With Albert’s guidance and our pockets full of medicine, needles, and sprays, we set out from the outskirts into the interior of the market, which was beginning to pick up.
Kyle, by now used to being loaded down, was our roving pharmacy stand/ supply cart.
Short one set of hands, Albert was more than happy to step in and help hold donkeys. A true man of his people.
About an hour into the clinic, Teri called to make sure we were doing ok. “We’re great!” I said. “How are you?”
“Still waiting to see the dentist,” she said. “Do you need me to come down after?”
“So far so good,” I said. “No disasters yet.”
While we were walking the market, Albert told us about Kikatiti, a village of 9,000. He explained that we had come on a Tuesday, a relatively quiet day for the market. The weekend, when children were out of school, was much busier and there would be many more donkeys to treat.
“Next time,” he said, “Come on a Saturday.” And I was thrilled he wanted a next time, because you never know.
We saw some deep branding on the donkeys here; for those that had angry looking marks we treated them and sent home Vetericyn.
As always, Kyle managed to make the kids giggle, this time by asking them if they wanted to be spray painted.
The donkeys here were very heavily loaded, but we actually saw less of the types of skin lesions than we did at Nando Soito. Perhaps they didn’t need to walk as far. This was also the only place I saw people putting blankets on the donkeys to pad their skin from the abrasion of the rope.
It was a colorful place.
Some people had mentioned that the donkeys I have posted overall seemed to be in good body condition. This was true in Kikatiti as well, though we did see several who appeared ill. Clearly this little guy is malnourished:
We did what we could; in the field we were limited in terms of diagnostics and treatments we had to offer. We all wished we could do more. Fortunately these cases were rare.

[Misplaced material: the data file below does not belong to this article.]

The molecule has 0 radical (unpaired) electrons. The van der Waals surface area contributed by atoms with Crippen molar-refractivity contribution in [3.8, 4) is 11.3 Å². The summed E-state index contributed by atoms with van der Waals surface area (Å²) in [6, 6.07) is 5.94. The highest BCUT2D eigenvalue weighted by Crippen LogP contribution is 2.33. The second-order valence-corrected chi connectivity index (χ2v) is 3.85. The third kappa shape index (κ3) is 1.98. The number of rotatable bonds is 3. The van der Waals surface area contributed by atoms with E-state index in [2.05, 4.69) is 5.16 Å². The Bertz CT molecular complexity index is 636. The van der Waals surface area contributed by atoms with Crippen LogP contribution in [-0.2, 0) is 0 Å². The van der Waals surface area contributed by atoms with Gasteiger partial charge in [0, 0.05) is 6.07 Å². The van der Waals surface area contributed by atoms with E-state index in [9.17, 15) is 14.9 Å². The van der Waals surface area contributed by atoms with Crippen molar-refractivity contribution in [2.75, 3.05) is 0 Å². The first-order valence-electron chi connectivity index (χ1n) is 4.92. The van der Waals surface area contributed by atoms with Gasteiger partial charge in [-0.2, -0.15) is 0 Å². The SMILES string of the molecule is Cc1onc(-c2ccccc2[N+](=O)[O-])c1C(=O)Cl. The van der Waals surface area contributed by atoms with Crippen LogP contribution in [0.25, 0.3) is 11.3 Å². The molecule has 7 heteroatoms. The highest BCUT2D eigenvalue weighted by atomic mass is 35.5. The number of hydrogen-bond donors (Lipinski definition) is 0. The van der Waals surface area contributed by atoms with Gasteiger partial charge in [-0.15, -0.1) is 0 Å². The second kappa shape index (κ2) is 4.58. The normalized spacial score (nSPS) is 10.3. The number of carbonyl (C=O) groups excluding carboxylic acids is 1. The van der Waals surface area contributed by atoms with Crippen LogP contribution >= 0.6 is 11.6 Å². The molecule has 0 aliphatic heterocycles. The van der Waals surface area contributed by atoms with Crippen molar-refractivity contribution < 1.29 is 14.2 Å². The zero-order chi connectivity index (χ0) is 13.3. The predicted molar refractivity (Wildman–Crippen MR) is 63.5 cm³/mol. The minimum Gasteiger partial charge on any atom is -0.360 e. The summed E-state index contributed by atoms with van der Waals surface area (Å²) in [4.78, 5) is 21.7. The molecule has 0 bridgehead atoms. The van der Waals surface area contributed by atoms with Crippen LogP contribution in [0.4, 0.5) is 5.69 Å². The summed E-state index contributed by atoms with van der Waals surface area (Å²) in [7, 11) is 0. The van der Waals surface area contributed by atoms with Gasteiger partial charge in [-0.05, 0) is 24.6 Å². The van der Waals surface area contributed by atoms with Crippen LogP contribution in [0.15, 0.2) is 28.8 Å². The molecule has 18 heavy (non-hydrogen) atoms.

I also saw more inquisitive goats here in Kikatiti than I did in any other market.
Fortunately for me the team was so efficient it didn’t require a leader to keep things on track, because I kept forgetting that this person was supposed to be me. They had it under control. I was, you know, supervising. In Teri’s absence, Janet, who had assimilated her habit of writing important Swahili vocabulary words on her forearm, could coherently tell people we were offering dewormings, vaccines, and medicine in Swahili. Dr. Mushi had taught everyone well.
By the time we had completed our circuit around the market, I was regretting not bringing some of the water bottles with us, and decided to head back to the car through the center of the market since keeping the team from collapsing of dehydration seemed like something a good leader might want to do. Getting to see the market up close was a treat. I really loved the colorful textiles the women all wore.
As I had learned, getting children to pose was rarely a problem. In fact, it was hard to get them to stop posing half the time. I ran out of memory on my cards every day I was there.
Towards the end of the day, Albert asked if we could stop by his office and sign his visitor register. Signing visitor registers is a huge deal in Tanzania. From schools to city offices to stores, everyone wants you to sign their register. This is just what you do.
“I don’t know,” I said. “Let me ask.”
Rudy elbowed me. “Who do you have to ask? You’re the leader, remember?” which I didn’t, of course.
“Oh, right,” I said. “In that case, yes, that would be great.”
And that is how Rachel and Kyle, who are both vegan, ended up in a roadside restaurant with a bowl of ribs and meat piled up in front of them, a ritual to which their fearless leader had unwittingly signed them up for. Which I will get to tomorrow.